But, according to Smit, it’s not just FTM neglecting pensions. Dutch journalism as a whole is not paying enough attention to the theme, according to the editor-in-chief. “The financial knowledge in journalism is rather sparse. Pension is the most difficult file there is. All the more reason for us to be reluctant starting the theme: the ideal polymath in journalism who has this knowledge, has not yet been found. But... We are training this person now and his name is Thomas Bollen. He has matured for a couple of years and is almost ready to dive into the difficulties related to pensions. We will start writing good explanatory articles to eliminate the comprehension gap between the pension industry and the public. We can then look critically at the content, such as the pension system.”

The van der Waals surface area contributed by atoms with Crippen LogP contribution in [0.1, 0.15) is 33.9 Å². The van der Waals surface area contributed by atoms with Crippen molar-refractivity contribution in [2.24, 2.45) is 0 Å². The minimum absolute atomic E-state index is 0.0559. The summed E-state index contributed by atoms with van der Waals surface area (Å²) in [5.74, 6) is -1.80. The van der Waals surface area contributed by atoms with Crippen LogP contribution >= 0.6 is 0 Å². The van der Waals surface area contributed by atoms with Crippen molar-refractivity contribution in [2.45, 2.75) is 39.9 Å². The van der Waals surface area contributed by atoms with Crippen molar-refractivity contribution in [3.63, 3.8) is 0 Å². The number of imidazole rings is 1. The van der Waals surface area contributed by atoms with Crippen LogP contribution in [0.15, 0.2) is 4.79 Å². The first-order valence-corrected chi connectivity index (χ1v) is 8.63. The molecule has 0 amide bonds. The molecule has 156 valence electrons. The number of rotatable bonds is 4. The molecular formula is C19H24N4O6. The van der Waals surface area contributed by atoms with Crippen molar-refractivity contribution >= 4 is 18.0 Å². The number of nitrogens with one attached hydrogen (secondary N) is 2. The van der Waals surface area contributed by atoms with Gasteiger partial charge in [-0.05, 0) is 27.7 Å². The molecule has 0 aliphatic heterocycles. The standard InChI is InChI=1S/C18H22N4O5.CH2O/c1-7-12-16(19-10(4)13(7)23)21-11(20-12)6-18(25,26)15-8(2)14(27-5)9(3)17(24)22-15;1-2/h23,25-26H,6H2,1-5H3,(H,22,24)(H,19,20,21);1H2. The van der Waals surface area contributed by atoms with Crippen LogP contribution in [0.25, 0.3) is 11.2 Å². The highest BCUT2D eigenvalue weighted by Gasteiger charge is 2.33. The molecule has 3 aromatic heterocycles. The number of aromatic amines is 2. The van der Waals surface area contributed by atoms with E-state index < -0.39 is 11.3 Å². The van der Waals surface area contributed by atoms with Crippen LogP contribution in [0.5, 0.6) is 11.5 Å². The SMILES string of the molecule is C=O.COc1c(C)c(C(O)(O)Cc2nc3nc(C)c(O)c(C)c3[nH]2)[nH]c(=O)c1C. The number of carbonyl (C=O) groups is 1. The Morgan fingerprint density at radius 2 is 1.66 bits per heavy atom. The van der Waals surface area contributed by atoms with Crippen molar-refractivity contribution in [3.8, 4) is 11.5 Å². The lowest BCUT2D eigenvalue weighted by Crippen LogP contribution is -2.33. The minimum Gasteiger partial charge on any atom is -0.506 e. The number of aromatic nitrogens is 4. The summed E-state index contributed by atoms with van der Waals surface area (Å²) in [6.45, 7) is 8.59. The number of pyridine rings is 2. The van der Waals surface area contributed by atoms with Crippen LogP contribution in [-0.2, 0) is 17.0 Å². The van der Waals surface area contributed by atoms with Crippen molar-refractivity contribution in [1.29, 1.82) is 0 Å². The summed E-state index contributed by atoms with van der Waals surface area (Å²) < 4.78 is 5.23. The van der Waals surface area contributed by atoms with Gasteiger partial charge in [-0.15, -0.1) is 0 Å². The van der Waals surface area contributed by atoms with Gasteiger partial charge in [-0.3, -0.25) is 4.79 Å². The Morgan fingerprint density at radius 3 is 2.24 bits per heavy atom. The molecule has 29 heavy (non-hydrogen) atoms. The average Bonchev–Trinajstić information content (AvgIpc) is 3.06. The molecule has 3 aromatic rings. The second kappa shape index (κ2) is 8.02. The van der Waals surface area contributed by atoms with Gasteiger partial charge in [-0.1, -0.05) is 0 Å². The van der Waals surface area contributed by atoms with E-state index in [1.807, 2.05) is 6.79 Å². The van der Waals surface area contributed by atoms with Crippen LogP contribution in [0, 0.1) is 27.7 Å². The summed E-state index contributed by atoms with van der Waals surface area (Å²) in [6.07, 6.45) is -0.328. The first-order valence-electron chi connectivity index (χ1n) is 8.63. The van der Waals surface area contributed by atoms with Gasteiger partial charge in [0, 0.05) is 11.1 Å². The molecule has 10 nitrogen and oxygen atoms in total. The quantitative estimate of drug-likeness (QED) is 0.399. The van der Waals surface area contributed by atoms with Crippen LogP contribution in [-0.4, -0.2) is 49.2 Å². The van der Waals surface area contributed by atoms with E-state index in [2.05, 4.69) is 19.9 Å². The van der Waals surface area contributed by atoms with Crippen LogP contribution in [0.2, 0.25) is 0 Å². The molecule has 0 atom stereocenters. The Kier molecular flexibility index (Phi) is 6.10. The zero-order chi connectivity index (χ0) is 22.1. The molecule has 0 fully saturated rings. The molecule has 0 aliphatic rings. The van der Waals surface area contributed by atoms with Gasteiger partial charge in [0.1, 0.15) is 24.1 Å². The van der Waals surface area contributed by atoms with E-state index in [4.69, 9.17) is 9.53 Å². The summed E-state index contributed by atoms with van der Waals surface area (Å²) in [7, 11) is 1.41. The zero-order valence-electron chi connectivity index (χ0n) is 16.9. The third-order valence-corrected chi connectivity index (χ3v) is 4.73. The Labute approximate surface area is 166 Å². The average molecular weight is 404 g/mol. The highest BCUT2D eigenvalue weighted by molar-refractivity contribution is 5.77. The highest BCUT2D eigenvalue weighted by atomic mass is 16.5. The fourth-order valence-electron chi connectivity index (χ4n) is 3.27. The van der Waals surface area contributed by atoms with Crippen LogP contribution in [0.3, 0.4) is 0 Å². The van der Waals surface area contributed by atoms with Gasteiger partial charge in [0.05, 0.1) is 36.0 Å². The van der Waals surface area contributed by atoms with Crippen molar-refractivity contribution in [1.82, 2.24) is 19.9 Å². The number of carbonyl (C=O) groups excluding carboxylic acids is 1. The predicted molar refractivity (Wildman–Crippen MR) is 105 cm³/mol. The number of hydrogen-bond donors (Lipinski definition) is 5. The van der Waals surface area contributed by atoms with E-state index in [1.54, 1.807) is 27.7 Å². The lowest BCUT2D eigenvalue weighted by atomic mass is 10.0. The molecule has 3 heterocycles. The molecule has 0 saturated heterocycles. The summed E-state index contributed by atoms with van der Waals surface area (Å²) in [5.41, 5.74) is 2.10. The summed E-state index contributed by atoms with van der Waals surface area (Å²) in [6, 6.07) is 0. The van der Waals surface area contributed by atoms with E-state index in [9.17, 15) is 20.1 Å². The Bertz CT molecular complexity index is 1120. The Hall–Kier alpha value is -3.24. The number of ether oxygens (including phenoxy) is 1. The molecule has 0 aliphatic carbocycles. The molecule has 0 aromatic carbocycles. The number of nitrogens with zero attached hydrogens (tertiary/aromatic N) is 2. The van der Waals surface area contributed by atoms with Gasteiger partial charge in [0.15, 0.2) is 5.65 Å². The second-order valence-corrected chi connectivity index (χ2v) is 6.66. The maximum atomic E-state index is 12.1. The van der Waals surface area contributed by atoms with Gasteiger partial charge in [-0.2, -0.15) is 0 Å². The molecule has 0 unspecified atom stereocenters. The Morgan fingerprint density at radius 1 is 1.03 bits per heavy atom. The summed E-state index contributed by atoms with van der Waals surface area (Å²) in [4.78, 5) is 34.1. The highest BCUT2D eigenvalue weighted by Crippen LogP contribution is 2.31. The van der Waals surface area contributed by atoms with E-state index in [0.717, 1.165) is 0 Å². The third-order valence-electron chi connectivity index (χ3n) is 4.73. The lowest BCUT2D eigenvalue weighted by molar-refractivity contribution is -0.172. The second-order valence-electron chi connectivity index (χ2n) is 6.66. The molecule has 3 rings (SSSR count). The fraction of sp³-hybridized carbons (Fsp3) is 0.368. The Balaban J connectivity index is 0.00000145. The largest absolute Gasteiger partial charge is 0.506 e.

Look inside the world of pensions
The fact that FTM will be assisted by APG - Gerard van Olphen has offered for the investigative journalist to visit and see how APG, and with that, the pension industry works, pleases Smit a great deal. “APG has a tremendous amount of in-house knowledge, so we will definitely accept that invitation. By participating in background conversations, we gain more understanding on the importance of our topic, assess our own insight and write better articles. That doesn’t mean we will become less critical.”

In addition to attention for pensions, Smit believes investigative journalism in general is important. “We are chasing politicians, find out where the community funds end up. We take a closer look at matters that concern everyone. Such as the price of an airline ticket. How expensive is it really when including the subsidies, infrastructure and kerosene? It is our duty to investigate certain matters.”